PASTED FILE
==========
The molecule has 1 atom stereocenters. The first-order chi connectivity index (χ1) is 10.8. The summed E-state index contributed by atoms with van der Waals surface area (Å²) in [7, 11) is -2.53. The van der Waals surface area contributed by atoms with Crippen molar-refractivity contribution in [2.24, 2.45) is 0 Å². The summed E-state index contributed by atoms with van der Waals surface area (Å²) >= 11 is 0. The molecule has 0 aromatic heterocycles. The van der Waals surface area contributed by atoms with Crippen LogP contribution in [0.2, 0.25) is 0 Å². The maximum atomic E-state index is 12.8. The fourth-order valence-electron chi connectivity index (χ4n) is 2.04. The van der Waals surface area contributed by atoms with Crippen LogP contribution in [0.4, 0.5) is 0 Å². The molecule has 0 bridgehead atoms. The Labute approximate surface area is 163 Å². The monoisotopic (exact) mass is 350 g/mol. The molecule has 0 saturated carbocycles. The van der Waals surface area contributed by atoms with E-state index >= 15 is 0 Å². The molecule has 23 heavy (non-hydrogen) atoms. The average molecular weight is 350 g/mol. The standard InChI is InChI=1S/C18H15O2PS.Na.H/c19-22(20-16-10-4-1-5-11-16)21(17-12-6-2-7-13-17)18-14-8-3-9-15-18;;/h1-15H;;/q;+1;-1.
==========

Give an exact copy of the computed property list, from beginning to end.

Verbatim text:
The molecule has 1 atom stereocenters. The first-order chi connectivity index (χ1) is 10.8. The summed E-state index contributed by atoms with van der Waals surface area (Å²) in [7, 11) is -2.53. The van der Waals surface area contributed by atoms with Crippen molar-refractivity contribution in [2.24, 2.45) is 0 Å². The summed E-state index contributed by atoms with van der Waals surface area (Å²) >= 11 is 0. The molecule has 0 aromatic heterocycles. The van der Waals surface area contributed by atoms with Crippen LogP contribution in [0.2, 0.25) is 0 Å². The maximum atomic E-state index is 12.8. The fourth-order valence-electron chi connectivity index (χ4n) is 2.04. The van der Waals surface area contributed by atoms with Crippen LogP contribution in [0.4, 0.5) is 0 Å². The molecule has 0 bridgehead atoms. The Labute approximate surface area is 163 Å². The monoisotopic (exact) mass is 350 g/mol. The molecule has 0 saturated carbocycles. The van der Waals surface area contributed by atoms with E-state index >= 15 is 0 Å². The molecule has 23 heavy (non-hydrogen) atoms. The average molecular weight is 350 g/mol. The standard InChI is InChI=1S/C18H15O2PS.Na.H/c19-22(20-16-10-4-1-5-11-16)21(17-12-6-2-7-13-17)18-14-8-3-9-15-18;;/h1-15H;;/q;+1;-1.